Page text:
Landscape designers plan gardens, ponds, walkways, patios, irrigation systems, and other features that beautify land around residential and commercial structures, such as homes, apartment buildings, hospitals, airports, and businesses. Your duties typically include creating drawings, estimating project costs, reviewing permits, and ensuring that all elements of the design conform to codes. You must have knowledge of horticulture and landscape materials. Some jobs require computer skills and knowledge of geographic information systems (GIS).

Career Opportunities

You could work for plant nurseries, garden centers, and landscaping companies, or you could opt to open your own business. Additionally, you might land a job working for local governments, designing gardens and recreational areas for parks and planning the gardens outside public buildings. You might also design the landscaping along highways or work on private estates.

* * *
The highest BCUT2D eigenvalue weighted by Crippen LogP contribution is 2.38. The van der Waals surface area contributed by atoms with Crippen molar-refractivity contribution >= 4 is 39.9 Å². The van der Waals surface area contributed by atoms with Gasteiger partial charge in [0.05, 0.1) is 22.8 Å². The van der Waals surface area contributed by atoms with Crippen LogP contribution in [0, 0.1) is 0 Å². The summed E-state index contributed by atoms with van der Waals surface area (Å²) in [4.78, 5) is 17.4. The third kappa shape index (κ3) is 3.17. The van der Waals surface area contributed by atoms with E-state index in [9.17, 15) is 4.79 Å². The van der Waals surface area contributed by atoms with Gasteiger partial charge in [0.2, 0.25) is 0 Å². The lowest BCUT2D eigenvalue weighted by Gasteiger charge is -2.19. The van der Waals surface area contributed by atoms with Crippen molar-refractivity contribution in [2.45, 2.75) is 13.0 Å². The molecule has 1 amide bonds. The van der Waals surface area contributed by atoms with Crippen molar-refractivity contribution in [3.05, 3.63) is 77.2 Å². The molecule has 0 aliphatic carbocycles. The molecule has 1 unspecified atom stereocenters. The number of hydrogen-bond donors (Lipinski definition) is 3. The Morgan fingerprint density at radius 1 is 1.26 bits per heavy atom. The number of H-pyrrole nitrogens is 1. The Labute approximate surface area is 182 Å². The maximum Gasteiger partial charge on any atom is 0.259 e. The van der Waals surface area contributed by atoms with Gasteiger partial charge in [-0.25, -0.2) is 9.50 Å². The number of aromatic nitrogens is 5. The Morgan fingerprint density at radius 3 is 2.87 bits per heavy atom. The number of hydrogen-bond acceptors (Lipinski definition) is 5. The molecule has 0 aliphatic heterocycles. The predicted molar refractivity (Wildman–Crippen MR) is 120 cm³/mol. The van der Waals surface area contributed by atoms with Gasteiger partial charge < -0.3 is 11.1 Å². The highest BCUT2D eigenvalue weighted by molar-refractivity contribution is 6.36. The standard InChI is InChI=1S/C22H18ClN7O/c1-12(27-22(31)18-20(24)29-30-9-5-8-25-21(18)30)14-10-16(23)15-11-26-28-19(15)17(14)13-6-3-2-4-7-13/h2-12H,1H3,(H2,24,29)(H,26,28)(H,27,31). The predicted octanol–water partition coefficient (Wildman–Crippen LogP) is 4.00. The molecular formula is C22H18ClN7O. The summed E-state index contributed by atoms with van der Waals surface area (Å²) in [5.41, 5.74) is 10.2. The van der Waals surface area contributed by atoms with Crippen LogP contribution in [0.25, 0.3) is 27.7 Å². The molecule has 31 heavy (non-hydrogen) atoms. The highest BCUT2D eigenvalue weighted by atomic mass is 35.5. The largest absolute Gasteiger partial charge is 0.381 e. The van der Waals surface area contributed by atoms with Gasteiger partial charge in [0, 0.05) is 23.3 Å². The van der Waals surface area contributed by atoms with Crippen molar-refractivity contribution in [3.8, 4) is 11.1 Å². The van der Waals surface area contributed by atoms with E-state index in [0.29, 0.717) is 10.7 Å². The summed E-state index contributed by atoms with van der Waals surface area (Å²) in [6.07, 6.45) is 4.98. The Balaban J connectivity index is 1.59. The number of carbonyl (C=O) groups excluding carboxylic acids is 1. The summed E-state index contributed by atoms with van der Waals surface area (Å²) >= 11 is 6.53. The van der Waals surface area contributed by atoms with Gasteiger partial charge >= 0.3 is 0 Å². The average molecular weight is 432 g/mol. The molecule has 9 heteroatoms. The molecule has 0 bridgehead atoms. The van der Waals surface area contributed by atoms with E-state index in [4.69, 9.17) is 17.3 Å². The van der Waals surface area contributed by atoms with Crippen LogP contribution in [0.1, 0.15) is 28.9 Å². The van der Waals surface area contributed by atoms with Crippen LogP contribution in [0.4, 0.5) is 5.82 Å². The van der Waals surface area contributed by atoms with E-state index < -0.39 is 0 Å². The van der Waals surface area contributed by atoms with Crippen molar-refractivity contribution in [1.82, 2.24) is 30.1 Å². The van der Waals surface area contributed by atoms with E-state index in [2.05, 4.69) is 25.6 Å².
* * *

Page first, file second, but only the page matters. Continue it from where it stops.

Salary Information

As reported by in July 2015, the majority of landscape designers earned salaries ranging between $38,000 and $78,000 a year. Their salaries depend on the job's location, their education level, and their experience. Some landscape designers earn commissions, and some receive bonuses.


Employment as a landscape designer generally requires experience. Some employers will accept a college degree in landscape design or an associated field such as forestry, plant science, or horticulture as a substitute for experience. No federal or state regulations have been established for landscape designers.